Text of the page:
2012-02-01 Free t-shirts

(02/01/2012) RIT students scramble to grab free t-shirts given away for Freeze Fest, RIT's annual winter festival. All t-shirts were given away in less than 10 minutes.

I was walking to class today when I noticed a rather large group of people walking across the quarter mile. I thought I overheard a conversation that went something like this:

“What’s going on?”
“It’s a protest.”
“What are they protesting?”

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2011-10-02 Lots o’ sports

I’m taking a sports photo class with William Snyder, former DOP of The Dallas Morning News. I was hesitant to take the class, since I’ve never been that interested in sports. However, I figured that since my timing is crap and my backgrounds are lacking, taking the class could help. And there is the fact that I knew I would get my butt kicked, but at the time that wasn’t in the “pros” column for taking the class.

Turns out I love photographing sports. It’s a game. It’s fun and fast paced. But, there is some predictability to it. You start figuring out ways of doing things, and you get to fine tune them. This isn’t to say that you should get into a rut/routine when doing sports. It’s important to constantly be trying to do new things, but there is certainly some order. I prefer a fine line between order and chaos.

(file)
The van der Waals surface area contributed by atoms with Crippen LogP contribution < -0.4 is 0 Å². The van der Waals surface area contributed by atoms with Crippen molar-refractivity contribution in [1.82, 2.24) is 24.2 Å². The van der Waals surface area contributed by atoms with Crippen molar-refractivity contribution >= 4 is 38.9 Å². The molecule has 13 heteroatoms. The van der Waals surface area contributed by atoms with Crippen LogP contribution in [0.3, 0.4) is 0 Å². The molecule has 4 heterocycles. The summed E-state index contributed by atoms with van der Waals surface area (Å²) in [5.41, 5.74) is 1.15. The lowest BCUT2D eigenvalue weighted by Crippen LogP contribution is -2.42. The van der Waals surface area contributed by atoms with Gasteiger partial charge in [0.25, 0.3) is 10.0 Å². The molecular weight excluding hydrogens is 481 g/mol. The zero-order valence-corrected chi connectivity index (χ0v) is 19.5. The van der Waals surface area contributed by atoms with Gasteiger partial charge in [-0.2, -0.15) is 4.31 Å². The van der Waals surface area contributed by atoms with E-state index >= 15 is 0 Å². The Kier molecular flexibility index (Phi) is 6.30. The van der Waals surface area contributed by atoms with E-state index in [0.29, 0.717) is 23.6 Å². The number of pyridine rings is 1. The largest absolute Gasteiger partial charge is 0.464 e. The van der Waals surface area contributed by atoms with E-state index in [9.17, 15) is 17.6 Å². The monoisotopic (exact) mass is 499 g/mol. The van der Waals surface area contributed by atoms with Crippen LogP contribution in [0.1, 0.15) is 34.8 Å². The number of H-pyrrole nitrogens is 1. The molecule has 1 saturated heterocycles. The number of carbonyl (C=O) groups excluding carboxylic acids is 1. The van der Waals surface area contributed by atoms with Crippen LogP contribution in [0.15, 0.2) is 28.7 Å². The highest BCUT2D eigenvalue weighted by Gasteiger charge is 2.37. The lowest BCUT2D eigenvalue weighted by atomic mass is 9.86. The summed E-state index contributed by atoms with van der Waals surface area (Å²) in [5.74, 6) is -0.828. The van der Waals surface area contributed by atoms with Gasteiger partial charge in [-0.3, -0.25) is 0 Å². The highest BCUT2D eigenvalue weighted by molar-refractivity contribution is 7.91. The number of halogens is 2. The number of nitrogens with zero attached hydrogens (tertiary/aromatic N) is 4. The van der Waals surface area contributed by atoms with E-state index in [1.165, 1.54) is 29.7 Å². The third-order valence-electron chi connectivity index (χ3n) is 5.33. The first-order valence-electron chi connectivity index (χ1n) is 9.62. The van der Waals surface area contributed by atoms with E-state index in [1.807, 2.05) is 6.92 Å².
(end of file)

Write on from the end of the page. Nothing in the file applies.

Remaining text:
Anyway, here are several assignments I’ve done. Two football games and three hockey games. All of the hockey took place this weekend.

(10/02/2011) Capital District's Alex O'Dea and Rochester Stars' Jason Suvak fall during the first period. The Rochester Stars played their second back to back game against Capital District in a junior hockey game on Sunday, October 2, 2011. The teams played at the Sports Centre at Monroe Community College, in Brighton, NY. The Rochester Stars swept Capital District 4-1 on Saturday and 5-4 on Sunday.